Bali is a hugely popular tourist destination, due to the spectacular scenery and year round sunshine. However, one thing which can potentially spoil a holiday here is illness. As such, it's worth taking a few precautions, so as to make sure that you have a truly enjoyable trip. You should consult with your doctor at least a month before you intend to leave, as you may need to get some of the following vaccinations; tetanus, typhoid as well as hepatitis A and B.
Insect and wildlife-related health issues
Dengue fever is a type of virus which can be transmitted by a specific breed of mosquitoes called Aedes that tend to bite most often during the mornings and the afternoons. Symptoms include a rash, vomiting, nausea, headaches, joint pains and muscle aches, as well as a high temperature. Malaria can also be transmitted by a type of mosquito called Anopheles that usually bite people after sunset. Luckily, Malaria is not very common in Bali however there is still a small risk that those who are bitten by this type of mosquito will contract the disease. As such, make sure to bring along mosquito nets which you can use around your hotel bed and windows, as well as insect repellent. It's also advisable to talk to your doctor a few weeks before you travel, to discuss whether or not you should take anti-malaria medication.
Digestive and stomach problems such as diarrhoea and vomiting can be caused by food poisoning, or the sudden changes to one's diet. You should not drink the tap water in Bali; however, you can easily purchase bottled water here and it is usually very cheap. Use cooled, boiled water to brush your teeth too and try to avoid swallowing any water when showering. However, ice in tourist-centric areas is usually safe to consume.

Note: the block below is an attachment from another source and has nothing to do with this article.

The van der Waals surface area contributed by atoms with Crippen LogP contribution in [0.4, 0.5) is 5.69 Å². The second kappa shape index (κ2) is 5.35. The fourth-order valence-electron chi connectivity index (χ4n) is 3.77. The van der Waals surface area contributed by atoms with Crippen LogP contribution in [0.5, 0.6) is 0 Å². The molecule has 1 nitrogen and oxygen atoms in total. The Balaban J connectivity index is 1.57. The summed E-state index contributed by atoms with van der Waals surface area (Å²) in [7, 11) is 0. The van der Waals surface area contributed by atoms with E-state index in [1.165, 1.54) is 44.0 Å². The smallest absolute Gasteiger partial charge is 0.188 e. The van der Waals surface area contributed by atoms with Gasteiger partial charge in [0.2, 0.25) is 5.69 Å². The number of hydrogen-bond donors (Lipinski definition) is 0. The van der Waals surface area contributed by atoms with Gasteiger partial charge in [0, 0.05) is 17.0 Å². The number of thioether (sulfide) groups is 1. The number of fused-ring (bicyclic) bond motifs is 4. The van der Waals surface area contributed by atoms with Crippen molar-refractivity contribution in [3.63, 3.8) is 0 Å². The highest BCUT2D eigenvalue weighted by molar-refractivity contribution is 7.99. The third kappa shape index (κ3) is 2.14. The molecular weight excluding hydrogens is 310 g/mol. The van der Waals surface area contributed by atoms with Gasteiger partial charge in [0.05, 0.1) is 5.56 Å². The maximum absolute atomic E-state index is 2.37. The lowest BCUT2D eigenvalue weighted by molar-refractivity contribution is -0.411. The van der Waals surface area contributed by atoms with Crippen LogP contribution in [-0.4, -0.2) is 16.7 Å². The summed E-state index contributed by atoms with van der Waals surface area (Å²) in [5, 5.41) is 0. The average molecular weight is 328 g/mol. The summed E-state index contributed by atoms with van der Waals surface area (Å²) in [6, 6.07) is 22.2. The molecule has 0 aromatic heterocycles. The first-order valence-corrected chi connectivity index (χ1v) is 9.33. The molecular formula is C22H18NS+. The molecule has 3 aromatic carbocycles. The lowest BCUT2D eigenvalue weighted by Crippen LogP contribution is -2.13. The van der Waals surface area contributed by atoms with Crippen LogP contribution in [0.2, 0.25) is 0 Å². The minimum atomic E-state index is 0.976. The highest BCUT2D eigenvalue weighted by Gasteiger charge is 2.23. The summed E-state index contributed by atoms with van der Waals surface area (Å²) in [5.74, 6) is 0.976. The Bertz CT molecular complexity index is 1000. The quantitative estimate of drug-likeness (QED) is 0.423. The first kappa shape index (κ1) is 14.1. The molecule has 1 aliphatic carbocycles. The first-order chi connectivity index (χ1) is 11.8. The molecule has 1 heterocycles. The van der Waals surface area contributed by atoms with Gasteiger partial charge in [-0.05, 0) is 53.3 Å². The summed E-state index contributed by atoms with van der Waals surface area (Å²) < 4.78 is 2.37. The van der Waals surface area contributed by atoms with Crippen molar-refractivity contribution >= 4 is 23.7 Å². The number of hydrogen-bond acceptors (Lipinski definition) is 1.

To avoid getting traveller's diarrhoea, try not to consume drinks or food sold by any street vendors, particularly if you are not confident about how hygienic the stall is. If you have to purchase your food from a street vendor, look for one which locals and other tourists are using. Stay away from seafood or any raw meat and make sure that you are hydrated at all times. It's a good idea to bring along some electrolyte tablets or drinks to ensure that your mineral levels remain balanced.
Whilst most cases of traveller's diarrhoea clear up within a day or two, there is another type of stomach bug which may be mistaken for it, called 'Bali Belly.' This is more severe and is a kind of gastroenteritis, which is usually the result of a parasitic or bacterial infection. Symptoms include diarrhoea, vomiting, nausea and abdominal pain. This illness can take several weeks to clear up. If you suspect that you or your travel companions are infected with this, consult a doctor straight away, as the earlier the infection is caught, the quicker it will be resolved.